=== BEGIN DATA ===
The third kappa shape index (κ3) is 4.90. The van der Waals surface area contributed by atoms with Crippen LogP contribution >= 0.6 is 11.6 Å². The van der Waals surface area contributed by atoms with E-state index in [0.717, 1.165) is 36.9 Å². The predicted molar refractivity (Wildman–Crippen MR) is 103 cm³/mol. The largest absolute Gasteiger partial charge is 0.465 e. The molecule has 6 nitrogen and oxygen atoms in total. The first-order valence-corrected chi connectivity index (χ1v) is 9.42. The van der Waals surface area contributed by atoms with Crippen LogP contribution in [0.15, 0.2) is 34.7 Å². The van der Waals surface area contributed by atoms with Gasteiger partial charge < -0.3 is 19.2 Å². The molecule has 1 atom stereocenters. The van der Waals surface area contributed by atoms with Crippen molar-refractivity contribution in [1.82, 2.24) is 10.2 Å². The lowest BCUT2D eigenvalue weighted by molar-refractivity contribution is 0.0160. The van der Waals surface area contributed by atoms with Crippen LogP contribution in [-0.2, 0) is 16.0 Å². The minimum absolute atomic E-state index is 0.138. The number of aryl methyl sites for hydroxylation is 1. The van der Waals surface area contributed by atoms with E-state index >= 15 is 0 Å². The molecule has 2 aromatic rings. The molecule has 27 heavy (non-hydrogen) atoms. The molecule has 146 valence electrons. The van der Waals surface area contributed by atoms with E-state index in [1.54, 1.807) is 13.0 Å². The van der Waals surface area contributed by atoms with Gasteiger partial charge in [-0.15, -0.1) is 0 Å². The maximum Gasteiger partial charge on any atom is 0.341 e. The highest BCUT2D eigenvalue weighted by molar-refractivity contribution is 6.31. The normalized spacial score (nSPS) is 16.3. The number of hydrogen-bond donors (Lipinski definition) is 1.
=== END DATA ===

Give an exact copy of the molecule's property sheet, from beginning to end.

The third kappa shape index (κ3) is 4.90. The van der Waals surface area contributed by atoms with Crippen LogP contribution >= 0.6 is 11.6 Å². The van der Waals surface area contributed by atoms with E-state index in [0.717, 1.165) is 36.9 Å². The predicted molar refractivity (Wildman–Crippen MR) is 103 cm³/mol. The largest absolute Gasteiger partial charge is 0.465 e. The molecule has 6 nitrogen and oxygen atoms in total. The first-order valence-corrected chi connectivity index (χ1v) is 9.42. The van der Waals surface area contributed by atoms with Crippen LogP contribution in [0.15, 0.2) is 34.7 Å². The van der Waals surface area contributed by atoms with Gasteiger partial charge < -0.3 is 19.2 Å². The molecule has 1 atom stereocenters. The van der Waals surface area contributed by atoms with Crippen molar-refractivity contribution in [1.82, 2.24) is 10.2 Å². The lowest BCUT2D eigenvalue weighted by molar-refractivity contribution is 0.0160. The van der Waals surface area contributed by atoms with Crippen LogP contribution in [-0.2, 0) is 16.0 Å². The minimum absolute atomic E-state index is 0.138. The number of aryl methyl sites for hydroxylation is 1. The van der Waals surface area contributed by atoms with E-state index >= 15 is 0 Å². The molecule has 2 aromatic rings. The molecule has 27 heavy (non-hydrogen) atoms. The molecule has 146 valence electrons. The van der Waals surface area contributed by atoms with E-state index in [1.54, 1.807) is 13.0 Å². The van der Waals surface area contributed by atoms with Gasteiger partial charge in [-0.15, -0.1) is 0 Å². The maximum Gasteiger partial charge on any atom is 0.341 e. The highest BCUT2D eigenvalue weighted by molar-refractivity contribution is 6.31. The normalized spacial score (nSPS) is 16.3. The number of hydrogen-bond donors (Lipinski definition) is 1.